Make a Proper French Omelet
First things first: a French omelet is not the rubbery, browned half-circle fold of eggs you get at your local greasy spoon. No, we're talking about the decadent, almost-custardy omelet you'd get at a bistro in France. Or at Petit Trois, chef Ludo Lefebvre's popular Parisian-style eatery in Los Angeles. He's known as something of an omelet master, so we've adapted how he makes his at the restaurant so that you can easily prepare one at home in under three minutes. Unlike your average overstuffed Denver omelet, this one is simple but so damn satisfying. Sumptuous, bright yellow and glistening with butter, it makes for a comforting, satisfying (and protein-packed) meal you can prepare for yourself any time of the day. An easy weeknight dinner, it comes together in less time than it takes to tap out a takeout order on your phone. Plus, mastering the meal is an essential skill to have in your arsenal for when someone special stays the night. Consider it the gentleman's breakfast that can be made with items you almost always have on hand.
What You Need
3 fresh eggs
(as close to "straight out of a chicken's ass," says Lefebvre)
(Lefebvre uses white pepper, but black works well too)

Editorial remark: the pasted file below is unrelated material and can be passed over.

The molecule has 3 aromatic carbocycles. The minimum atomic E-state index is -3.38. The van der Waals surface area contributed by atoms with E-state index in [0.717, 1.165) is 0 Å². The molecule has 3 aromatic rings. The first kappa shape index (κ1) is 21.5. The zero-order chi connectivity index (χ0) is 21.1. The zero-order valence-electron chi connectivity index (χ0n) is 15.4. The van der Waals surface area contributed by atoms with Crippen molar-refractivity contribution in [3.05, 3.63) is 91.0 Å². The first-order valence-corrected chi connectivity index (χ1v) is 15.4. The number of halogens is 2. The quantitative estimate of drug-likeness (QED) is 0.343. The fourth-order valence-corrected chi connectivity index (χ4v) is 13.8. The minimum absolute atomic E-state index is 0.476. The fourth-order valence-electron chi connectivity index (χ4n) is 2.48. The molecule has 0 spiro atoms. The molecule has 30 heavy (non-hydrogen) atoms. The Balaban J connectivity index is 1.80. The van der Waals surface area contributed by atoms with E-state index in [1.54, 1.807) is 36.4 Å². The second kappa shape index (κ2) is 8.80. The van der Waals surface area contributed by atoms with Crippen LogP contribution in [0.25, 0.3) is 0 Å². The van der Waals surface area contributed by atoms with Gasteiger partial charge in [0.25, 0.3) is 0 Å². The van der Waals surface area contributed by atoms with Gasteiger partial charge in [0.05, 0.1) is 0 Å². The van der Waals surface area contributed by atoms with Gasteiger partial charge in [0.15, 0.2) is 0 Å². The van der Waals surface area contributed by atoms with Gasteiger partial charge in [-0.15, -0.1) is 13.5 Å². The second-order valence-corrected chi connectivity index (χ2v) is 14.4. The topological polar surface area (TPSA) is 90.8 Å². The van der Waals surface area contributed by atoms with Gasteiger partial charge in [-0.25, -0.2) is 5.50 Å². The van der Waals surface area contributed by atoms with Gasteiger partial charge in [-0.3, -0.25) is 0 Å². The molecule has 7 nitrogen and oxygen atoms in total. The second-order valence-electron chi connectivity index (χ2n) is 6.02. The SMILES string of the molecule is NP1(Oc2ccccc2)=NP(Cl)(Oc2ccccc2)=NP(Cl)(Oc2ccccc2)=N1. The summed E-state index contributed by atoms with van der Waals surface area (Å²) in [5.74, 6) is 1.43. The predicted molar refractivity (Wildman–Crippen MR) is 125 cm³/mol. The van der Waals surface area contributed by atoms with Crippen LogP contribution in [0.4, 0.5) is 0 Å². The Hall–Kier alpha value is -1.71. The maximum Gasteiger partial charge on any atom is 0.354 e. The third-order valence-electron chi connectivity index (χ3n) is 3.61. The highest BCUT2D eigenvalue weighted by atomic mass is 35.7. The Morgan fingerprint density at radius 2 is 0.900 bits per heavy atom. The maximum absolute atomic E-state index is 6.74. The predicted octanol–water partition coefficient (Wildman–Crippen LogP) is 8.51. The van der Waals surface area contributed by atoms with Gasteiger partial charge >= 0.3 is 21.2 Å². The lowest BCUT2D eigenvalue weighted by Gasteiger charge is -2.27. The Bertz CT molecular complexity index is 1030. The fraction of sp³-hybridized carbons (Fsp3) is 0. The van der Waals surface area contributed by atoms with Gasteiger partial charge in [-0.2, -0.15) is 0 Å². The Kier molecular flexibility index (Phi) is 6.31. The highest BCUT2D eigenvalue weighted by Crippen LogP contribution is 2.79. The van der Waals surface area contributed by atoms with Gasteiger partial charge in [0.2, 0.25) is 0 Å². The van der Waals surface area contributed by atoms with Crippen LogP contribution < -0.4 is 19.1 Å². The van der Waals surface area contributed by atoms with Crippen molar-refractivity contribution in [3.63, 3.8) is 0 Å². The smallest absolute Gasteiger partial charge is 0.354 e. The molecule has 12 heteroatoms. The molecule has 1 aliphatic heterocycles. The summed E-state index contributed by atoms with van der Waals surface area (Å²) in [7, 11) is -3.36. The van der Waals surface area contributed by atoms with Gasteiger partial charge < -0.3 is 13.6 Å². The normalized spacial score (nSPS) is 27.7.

(necessary for achieving that perfect roll)
Chives to finish the dish and a soft cheese for inside the omelet
(Lefebvre prefers Boursin).
For an evenly cooked omelet, you need a smooth egg mixture. Start by whisking your eggs until evenly mixed into a consistent yellow color with no stray strands of whites or yolks. Season your mix with a pinch of salt.
Add a generous knob of butter to your pan on medium to medium-low heat. The butter should slowly melt, not start sizzling. When you begin seeing little bubbles form in the butter, add your eggs. Again, you shouldn't hear anything when the eggs hit the pan.
As soon as your eggs are in the skillet, use a heat-resistant silicone spatula to stir (or rather vigorously mix) your eggs to prevent any curds or wrinkles from forming and ensuring an even cooking process. Do this for about a minute. Occasionally scrape down the sides of the pan to make sure no bits of egg overcook.
Turn off the heat and let your omelet sit in the hot pan for a few seconds to solidify the shape and make for easier rolling.
If you're using cheese, this is when Lefebvre adds a few dollops in a line down the center.
Holding the skillet in your left hand, tilt the pan away from you and start gently rolling your omelet. Once you've made your first roll, add a small pat of butter to the skillet—this loosens everything up and makes the rest of the roll easy.
Finish with a sprinkle of salt and some finely chopped chives (if you'd like).